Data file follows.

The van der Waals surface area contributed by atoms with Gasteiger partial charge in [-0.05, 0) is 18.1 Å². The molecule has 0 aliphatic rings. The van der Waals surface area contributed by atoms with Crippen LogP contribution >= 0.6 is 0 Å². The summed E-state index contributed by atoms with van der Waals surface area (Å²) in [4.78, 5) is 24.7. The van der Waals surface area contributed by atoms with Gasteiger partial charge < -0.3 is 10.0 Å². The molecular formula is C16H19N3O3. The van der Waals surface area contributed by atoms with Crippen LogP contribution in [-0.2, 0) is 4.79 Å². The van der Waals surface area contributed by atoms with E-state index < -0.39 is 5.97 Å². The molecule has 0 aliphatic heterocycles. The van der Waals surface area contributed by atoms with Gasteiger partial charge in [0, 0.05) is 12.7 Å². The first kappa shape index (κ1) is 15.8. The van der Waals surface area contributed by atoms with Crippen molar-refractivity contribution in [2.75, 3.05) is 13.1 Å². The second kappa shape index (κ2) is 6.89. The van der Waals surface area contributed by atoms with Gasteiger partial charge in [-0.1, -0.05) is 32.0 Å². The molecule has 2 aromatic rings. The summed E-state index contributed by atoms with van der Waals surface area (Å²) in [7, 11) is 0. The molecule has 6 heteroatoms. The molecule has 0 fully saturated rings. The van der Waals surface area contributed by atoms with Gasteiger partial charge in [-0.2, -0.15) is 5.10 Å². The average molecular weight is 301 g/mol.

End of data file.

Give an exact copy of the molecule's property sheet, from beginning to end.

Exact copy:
The van der Waals surface area contributed by atoms with Gasteiger partial charge in [-0.05, 0) is 18.1 Å². The molecule has 0 aliphatic rings. The van der Waals surface area contributed by atoms with Crippen LogP contribution >= 0.6 is 0 Å². The summed E-state index contributed by atoms with van der Waals surface area (Å²) in [4.78, 5) is 24.7. The van der Waals surface area contributed by atoms with Gasteiger partial charge < -0.3 is 10.0 Å². The molecular formula is C16H19N3O3. The van der Waals surface area contributed by atoms with Crippen LogP contribution in [-0.2, 0) is 4.79 Å². The van der Waals surface area contributed by atoms with E-state index < -0.39 is 5.97 Å². The molecule has 0 aliphatic heterocycles. The van der Waals surface area contributed by atoms with Gasteiger partial charge in [0, 0.05) is 12.7 Å². The first kappa shape index (κ1) is 15.8. The van der Waals surface area contributed by atoms with Crippen molar-refractivity contribution in [2.75, 3.05) is 13.1 Å². The second kappa shape index (κ2) is 6.89. The van der Waals surface area contributed by atoms with Gasteiger partial charge in [-0.1, -0.05) is 32.0 Å². The molecule has 2 aromatic rings. The summed E-state index contributed by atoms with van der Waals surface area (Å²) in [7, 11) is 0. The molecule has 6 heteroatoms. The molecule has 0 fully saturated rings. The van der Waals surface area contributed by atoms with Gasteiger partial charge in [-0.2, -0.15) is 5.10 Å². The average molecular weight is 301 g/mol.